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From the Spring 2020 Edition of Discovery

Three Aggies Receive Presidential Teaching Award for Math, Science

Debbie Morgan BS’02, Mike Spencer BS’07, M.Ed’12 and Rachel Reeder Receive Nation’s Top Honor for K-12 STEM Teachers

Physician Uyen Lam

Debbie Morgan BS’02 (left), Mike Spencer BS’07 (center), M.Ed’12 and Rachel Reeder (right) Receive Nation’s Top Honor for K-12 STEM Teachers

Three Utah State University Aggies are among four Utahns selected for the national Presidential Teaching Award for Excellence in Mathematics and Science Teaching. Awarded by the White House and the National Science Foundation, the recognition is the nation’s highest honor for K-12 teachers of science, technology, engineering, mathematics and computer science.

Lam’s work traverses cultures, resources and continents, but her focus remains the same: Discerning patients’ needs, providing them with care and empowering them to make healthy lifestyle choices.

“The old adage, ‘An ounce of prevention is worth a pound of cure,’ rings true,” says the 2012 graduate of the University of Utah’s School of Medicine. “I can employ cutting-edge medicine to keep you alive, but I can’t improve your quality of life without your partnership.”

Honorees are alums Deborah Stringham Morgan (BS’02, Geology) and Orson “Mike” Spencer (BS’07, Mathematics; M.Ed.’12) and USU doctoral student Rachel Checketts Reeder. The trio were honored in a Fall 2019 awards ceremony, which included both 2017 and 2018 awardees, in Washington, D.C.

Debbie Morgan

Debbie Morgan

We are very excited by this prestigious and well-deserved recognition for our Aggie STEM educators,” says Maura Hagan, dean of USU’s College of Science. “These awards are a testament to these exceptional professionals, as well as the education and preparation they received at Utah State.”

A veteran educator of 17 years, Morgan teaches 9th through 12th grade science at rural Monroe, Utah’s South Sevier High School. She serves as the advisor to the school’s STEM Club and as the school district’s technology coach. Monroe, who earned a master’s degree in geosciences from Mississippi State University, was n amed the 2018 Teacher of the Year (K-12) by the American Association of Petroleum Geologists. She’s among the first cohort of Utah educators selected as Utah Teacher Fellows, a program sponsored by the Hope Street Group and the National Network of State Teachers of the Year.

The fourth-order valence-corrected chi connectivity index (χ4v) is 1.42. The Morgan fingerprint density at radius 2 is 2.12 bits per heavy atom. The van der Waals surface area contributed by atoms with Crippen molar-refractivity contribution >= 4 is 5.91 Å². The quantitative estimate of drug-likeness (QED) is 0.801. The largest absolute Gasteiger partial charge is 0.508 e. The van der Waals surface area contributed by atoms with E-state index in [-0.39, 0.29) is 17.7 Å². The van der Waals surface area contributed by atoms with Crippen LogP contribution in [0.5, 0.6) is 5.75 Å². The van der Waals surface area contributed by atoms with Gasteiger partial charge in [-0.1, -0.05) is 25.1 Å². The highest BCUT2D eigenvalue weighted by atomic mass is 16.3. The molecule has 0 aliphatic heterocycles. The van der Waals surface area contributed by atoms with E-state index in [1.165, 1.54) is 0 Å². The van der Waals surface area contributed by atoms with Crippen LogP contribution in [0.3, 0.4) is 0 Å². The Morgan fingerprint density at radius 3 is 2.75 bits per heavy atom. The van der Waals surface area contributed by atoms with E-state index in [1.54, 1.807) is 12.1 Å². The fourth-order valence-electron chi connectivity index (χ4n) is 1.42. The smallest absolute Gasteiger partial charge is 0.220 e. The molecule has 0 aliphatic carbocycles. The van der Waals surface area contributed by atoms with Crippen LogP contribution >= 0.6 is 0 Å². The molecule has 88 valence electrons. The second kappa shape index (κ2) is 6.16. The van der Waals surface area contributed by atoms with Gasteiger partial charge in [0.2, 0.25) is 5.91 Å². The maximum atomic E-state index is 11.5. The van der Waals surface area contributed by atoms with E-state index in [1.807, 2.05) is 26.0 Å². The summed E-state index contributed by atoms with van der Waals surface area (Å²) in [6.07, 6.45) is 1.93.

Mike Spencer

Mike Spencer

This award means the culmination of years of mentoring and collaboration from education professionals,” Morgan says. “Educators who taught me with passion instilled in me a desire to emulate that passion.”

An educator for 12 years, Spencer teaches 11th and 12th grade calculus, statistics, college algebra and secondary mathematics at Juab High School in Nephi, Utah. He has conducted workshops for other teachers for the State of Utah and is a facilitator for the Mathematics Vision Project, a national, educator-driven initiative to support mathematics teachers. “This is a tremendous honor,” says Spencer, who serves as the high school representative for the Utah Council of Teachers of Mathematics. “It’s a tribute to the amazing educators who have supported and played a role in shaping my beliefs about mathematics education. It’s also recognition of the role my students have played in my growth as an educator.”

Rachel Reeder

Rachel Reeder

A Cache Valley resident, Reeder earned a bachelor’s degree from BYU and is currently a doctoral student in mathematics education in USU’s Department of Teacher Education and Leadership.

“This recognition validates and celebrates my role as a professional educator,” says Reeder, who has been a teacher for 13 years.“ The award adds esteem and credibility to my labor of love: teaching children mathematics.”


By Mary-Ann Muffoletto

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